Recurring feeding problems and paper jams are among the most common cases fielded by our support team, but not all jams are created equal. Last month, we focused on how a worn discriminator roller – the hardened-foam component that pulls checks from the input tray one at a time – can cause mechanical problems with the feeding process. This time, we’ll talk about one of the more widespread issues on the human side.
A TellerScan TS240 with the cover removed to show checks jammed too far into the feeder, an example of “deep staging.”
“Deep Staging” is a fancy name for a very low-tech problem, namely “pushing a stack of checks too far into the feeder before you start the machine.” This happens almost exclusively on our TellerScan® series of scanners, for reasons we’ll explain in a moment. The important thing to remember is that if the checks are inserted too far into the feeder, the discriminator roller we mentioned above can’t do its job. It’s designed to apply exactly enough pressure to pull one check off the top of the stack – but if there are already two or more pieces of paper in the feed roller path, there’s a good chance that both of them are going off down the track.
This usually makes one of two things happen: The scanner’s built-in double-feed detector will generate an error and stop the operation, or several checks will go in at once and cause a mechanical jam. In the worst case, a double-feed could make it through without being detected, although in practice this almost never happens.
To help prevent all of these things from occurring, we’ve put a line on the side of the feeder pocket showing exactly how far you can push the stack of checks without causing a problem. Follow the line, and you shouldn’t have an issue. There is also an LED indicator that lights up when the checks have crossed the feed-line threshold – a two-point visual assist.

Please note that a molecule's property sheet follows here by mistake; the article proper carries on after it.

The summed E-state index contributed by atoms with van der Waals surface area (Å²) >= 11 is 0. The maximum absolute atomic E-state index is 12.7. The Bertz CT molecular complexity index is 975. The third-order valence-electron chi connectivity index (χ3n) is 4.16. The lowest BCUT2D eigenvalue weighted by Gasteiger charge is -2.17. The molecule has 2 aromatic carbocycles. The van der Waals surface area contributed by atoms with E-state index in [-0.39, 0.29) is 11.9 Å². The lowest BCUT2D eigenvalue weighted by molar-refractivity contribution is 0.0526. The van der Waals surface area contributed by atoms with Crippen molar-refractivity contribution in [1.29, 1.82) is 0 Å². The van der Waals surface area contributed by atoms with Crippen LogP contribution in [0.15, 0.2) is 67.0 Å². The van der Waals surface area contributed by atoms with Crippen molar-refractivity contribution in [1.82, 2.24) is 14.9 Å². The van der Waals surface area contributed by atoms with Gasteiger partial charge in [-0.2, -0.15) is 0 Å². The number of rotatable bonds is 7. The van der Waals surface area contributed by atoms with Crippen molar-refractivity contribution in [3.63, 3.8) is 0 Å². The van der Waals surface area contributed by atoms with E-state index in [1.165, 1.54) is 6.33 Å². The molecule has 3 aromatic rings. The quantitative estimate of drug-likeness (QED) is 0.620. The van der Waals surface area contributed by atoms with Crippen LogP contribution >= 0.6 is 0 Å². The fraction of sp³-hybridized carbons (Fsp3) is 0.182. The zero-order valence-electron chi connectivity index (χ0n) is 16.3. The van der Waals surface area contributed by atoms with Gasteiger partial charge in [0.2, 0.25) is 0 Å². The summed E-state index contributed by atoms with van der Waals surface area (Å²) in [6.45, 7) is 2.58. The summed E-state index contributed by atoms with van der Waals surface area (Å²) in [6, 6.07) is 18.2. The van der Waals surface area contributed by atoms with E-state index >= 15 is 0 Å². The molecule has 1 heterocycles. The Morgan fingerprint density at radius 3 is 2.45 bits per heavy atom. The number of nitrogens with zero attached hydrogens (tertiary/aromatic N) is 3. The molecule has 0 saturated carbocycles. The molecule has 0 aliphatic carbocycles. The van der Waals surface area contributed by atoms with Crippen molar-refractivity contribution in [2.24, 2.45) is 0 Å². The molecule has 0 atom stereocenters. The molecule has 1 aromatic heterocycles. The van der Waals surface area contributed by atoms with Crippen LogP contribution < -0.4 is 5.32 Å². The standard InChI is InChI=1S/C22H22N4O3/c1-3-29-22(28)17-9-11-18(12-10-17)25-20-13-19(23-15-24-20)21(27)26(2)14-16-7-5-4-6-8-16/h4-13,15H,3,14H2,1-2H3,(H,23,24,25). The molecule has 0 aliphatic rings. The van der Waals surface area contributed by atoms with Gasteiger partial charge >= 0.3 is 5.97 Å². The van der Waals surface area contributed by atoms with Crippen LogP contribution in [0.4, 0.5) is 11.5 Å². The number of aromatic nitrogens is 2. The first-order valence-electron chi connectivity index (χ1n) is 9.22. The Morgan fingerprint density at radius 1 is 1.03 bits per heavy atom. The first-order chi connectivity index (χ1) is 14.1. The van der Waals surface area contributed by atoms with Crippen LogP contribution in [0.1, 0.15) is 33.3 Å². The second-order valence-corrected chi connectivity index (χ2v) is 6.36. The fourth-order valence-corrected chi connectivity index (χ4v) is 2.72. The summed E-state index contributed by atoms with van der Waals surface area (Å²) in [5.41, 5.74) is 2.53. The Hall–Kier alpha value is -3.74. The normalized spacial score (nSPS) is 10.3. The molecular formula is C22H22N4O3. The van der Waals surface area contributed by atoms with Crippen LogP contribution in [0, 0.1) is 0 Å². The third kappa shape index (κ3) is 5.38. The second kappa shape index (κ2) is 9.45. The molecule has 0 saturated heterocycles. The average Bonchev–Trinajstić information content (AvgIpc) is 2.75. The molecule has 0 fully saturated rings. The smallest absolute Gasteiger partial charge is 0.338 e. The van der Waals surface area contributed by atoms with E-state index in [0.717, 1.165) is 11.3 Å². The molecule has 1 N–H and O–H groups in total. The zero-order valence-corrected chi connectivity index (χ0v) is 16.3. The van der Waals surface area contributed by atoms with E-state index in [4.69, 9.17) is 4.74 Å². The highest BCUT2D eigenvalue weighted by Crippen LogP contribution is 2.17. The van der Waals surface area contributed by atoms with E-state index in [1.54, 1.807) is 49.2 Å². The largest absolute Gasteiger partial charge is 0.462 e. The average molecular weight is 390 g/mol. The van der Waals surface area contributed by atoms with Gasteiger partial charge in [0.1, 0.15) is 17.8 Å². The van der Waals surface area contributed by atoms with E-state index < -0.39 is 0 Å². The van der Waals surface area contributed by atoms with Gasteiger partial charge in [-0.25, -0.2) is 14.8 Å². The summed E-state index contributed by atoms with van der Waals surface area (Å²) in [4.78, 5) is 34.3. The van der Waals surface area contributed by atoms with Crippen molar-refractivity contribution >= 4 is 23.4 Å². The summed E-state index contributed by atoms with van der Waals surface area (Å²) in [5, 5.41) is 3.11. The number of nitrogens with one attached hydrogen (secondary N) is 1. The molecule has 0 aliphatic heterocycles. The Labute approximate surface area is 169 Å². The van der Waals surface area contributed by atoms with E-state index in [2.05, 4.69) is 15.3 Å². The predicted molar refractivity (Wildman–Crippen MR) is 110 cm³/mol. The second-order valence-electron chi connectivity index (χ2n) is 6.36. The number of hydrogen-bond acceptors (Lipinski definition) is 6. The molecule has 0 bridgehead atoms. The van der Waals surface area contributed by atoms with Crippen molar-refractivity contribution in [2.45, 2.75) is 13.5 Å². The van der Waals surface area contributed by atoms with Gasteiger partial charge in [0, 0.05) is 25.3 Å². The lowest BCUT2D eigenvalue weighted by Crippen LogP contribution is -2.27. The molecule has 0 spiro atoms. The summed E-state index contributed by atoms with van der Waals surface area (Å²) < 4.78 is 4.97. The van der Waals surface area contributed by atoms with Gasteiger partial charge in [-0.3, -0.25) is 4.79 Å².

The limit line shows how far to insert checks to avoid misfeeds.
Why does this mainly happen with the TellerScan series? Because it’s much easier to do with a small batch of checks – say, 10 or less. When you insert a fat stack of checks, the width of the stack naturally prevents the first few checks from being inserted too far into the feeder, and therefore stops itself from deep staging. For the same reason, we tend to see this problem more often with individuals and businesses using a TellerScan for remote deposit than we do at bank branches, where larger stacks of checks are more common. However, since the average individual transaction at a teller window involves fewer than six scanned items, it’s still good to pay attention if checks are scanned on the spot.
In this case, the versatility of the TellerScan can be a blessing and a curse, since it has the performance to handle large batches of checks, but is also often used for just a few at a time. The larger BranchXpress BX7200 is almost always used for high-volume scanning, and the CheXpress CX30 avoids this issue because it’s only designed to take one check at a time!